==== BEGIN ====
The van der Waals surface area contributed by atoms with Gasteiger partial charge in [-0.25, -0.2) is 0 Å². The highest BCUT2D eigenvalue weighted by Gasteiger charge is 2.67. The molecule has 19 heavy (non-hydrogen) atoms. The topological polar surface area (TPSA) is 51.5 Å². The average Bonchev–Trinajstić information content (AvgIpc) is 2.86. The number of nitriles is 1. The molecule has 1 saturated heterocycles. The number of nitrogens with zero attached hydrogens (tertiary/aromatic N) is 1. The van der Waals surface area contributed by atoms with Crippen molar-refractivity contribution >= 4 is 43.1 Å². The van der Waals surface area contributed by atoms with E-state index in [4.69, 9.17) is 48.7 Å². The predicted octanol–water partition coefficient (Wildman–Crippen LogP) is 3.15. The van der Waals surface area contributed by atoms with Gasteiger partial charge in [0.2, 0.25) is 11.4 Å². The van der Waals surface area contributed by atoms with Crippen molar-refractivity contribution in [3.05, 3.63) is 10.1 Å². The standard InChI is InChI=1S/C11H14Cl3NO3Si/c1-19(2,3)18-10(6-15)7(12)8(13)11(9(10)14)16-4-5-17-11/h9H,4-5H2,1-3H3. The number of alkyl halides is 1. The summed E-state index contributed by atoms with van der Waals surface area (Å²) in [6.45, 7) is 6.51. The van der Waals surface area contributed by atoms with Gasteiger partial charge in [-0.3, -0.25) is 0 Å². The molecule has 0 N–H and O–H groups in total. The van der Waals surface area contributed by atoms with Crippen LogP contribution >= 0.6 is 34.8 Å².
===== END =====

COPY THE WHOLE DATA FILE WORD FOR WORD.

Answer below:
The van der Waals surface area contributed by atoms with Gasteiger partial charge in [-0.25, -0.2) is 0 Å². The highest BCUT2D eigenvalue weighted by Gasteiger charge is 2.67. The molecule has 19 heavy (non-hydrogen) atoms. The topological polar surface area (TPSA) is 51.5 Å². The average Bonchev–Trinajstić information content (AvgIpc) is 2.86. The number of nitriles is 1. The molecule has 1 saturated heterocycles. The number of nitrogens with zero attached hydrogens (tertiary/aromatic N) is 1. The van der Waals surface area contributed by atoms with Crippen molar-refractivity contribution >= 4 is 43.1 Å². The van der Waals surface area contributed by atoms with E-state index in [4.69, 9.17) is 48.7 Å². The predicted octanol–water partition coefficient (Wildman–Crippen LogP) is 3.15. The van der Waals surface area contributed by atoms with Gasteiger partial charge in [0.2, 0.25) is 11.4 Å². The van der Waals surface area contributed by atoms with Crippen molar-refractivity contribution in [3.05, 3.63) is 10.1 Å². The standard InChI is InChI=1S/C11H14Cl3NO3Si/c1-19(2,3)18-10(6-15)7(12)8(13)11(9(10)14)16-4-5-17-11/h9H,4-5H2,1-3H3. The number of alkyl halides is 1. The summed E-state index contributed by atoms with van der Waals surface area (Å²) in [6.45, 7) is 6.51. The van der Waals surface area contributed by atoms with Gasteiger partial charge in [-0.3, -0.25) is 0 Å². The molecule has 0 N–H and O–H groups in total. The van der Waals surface area contributed by atoms with Crippen LogP contribution >= 0.6 is 34.8 Å².